School of Awake by Kidada Jones

School of Awake by Kidada Jones

In a world that seemingly has lost the ability to initiate the next generation into anything other than consumeristic values it is interesting to be introduced to a book that digs into the essence of what modern life is like for a young girl with a desire to engage with a more meaningful set of values.

School of Awake is a book which its author, Kidada Jones “…wanted to write since I was 9 years old and the one I wish I had as a tween.”

The result is a personal guide to teenage living by offering guidance to its reader on how, among many other things,  to connect to the heart during times of challenge, how to resist bullying, clarify their wishes, use affirmatives, and build self-esteem.

A Modern Girl’s Guide

In her book, Jones offers young girls “…a way to navigate the world without losing sight of what”s important”. The way that the author approaches this is through a colourful and light-hearted approach for this is not so much a dry work of instruction but one of guidance through a use of art, symbol and bold statement.

Jones opens her book by revealing exactly who it is aimed at, namely a group of awakening youngsters whom she describes as being members of “The new school of dreamers, light beings and game changers who are ready to learn about the true power and love that we all hold inside our hearts.”

From there, the author skips through a veritable digest of spiritual ideas and concepts, questions and vistas drawn from the outer edges of an awakening form of twentyfirst-century spirituality. These range from a look at the importance of correct breathing, proper diet, and the role of nature the author wanders on in her exploration to infuse core empowerment values such as those of self-esteem, Self-love, and the power of thoughts. In each case she presents her take on the subject in a way that calls upon a direct response or action from her reader as to encourage them to reinforce withim themselves the qualities being espoused.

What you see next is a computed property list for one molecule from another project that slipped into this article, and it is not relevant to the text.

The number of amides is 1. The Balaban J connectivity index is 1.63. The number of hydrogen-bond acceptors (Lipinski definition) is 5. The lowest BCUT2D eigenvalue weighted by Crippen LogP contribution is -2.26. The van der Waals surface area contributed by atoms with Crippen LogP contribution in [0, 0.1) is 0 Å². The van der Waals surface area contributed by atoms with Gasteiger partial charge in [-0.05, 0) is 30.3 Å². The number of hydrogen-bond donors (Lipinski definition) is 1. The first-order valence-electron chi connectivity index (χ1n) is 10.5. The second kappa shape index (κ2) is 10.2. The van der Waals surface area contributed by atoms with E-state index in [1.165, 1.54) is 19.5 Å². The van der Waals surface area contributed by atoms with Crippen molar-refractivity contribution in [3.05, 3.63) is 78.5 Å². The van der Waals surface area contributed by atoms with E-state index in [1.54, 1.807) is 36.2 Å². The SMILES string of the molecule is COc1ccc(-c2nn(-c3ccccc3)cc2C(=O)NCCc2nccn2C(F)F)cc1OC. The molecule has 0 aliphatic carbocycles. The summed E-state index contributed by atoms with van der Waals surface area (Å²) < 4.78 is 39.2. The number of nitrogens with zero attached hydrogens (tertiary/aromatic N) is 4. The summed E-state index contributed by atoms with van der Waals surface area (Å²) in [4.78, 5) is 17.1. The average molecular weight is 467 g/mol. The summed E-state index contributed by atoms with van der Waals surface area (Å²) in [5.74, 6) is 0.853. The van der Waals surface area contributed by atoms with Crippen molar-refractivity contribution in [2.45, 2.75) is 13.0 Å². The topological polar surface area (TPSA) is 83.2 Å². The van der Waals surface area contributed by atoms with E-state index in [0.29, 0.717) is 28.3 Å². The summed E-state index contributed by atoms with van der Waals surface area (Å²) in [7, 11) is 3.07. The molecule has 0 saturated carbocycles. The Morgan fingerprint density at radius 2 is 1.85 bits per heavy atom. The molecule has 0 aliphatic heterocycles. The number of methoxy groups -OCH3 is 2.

Later on in the book, Kidada Jones covers more personally challenging issues such as that arise when growing up in a difficult family environment, dealing with stress, and facing up to the deeper challenges of modern life from a spiritual and self- empowering perspective.

Above all else School of Awake presents a license to any young girl to accept herself, her nature, and the disorientation that often accompanies spiritual transformation.

In closing her book, Jones sums up her philosophy and the goal she hopes all of her readers will reach after working through her book.

She states “Our lives are precious. Every second that we are breathing and living we are contributing to this world and everything that we are connected to. This is why it is so important to become our best selves and operate from love so that our contribution to this world is a positive one.”


I have often been extremely critical of the New Age and its inability to forge an authentic form of modern spirituality that is genuinely useful to people in their daily lives.

Finally, we have an example of a wonderful piece of inspirational guidance that finally speaks the same language as its intended readership – one that breaks the mold and offers something genuine, different, new and exciting.

School of Awake, it has to be said, is an extraordinary book on every level. It’s sheer quality of engagement and presentation sets it above most others of this type but its content is even more impressive. Somehow Kidada Jones has managed to pinpoint the exact challenges that young spiritual seekers experience but at the same time to avoid talking down to her readership. In this regard, she comes over more as a slightly older, but wiser, sister – a contemporary who has been there and come through it than settle upon a stereotypical dialogue with a favourite but slightly patronising aunt.

School of Awake is a joyous, heart-warming and thoroughly energising publication which brings to the world a genuinely valuable contribution to modern spirituality. I enjoyed reading it immensely – and its not even targeted at my demographic!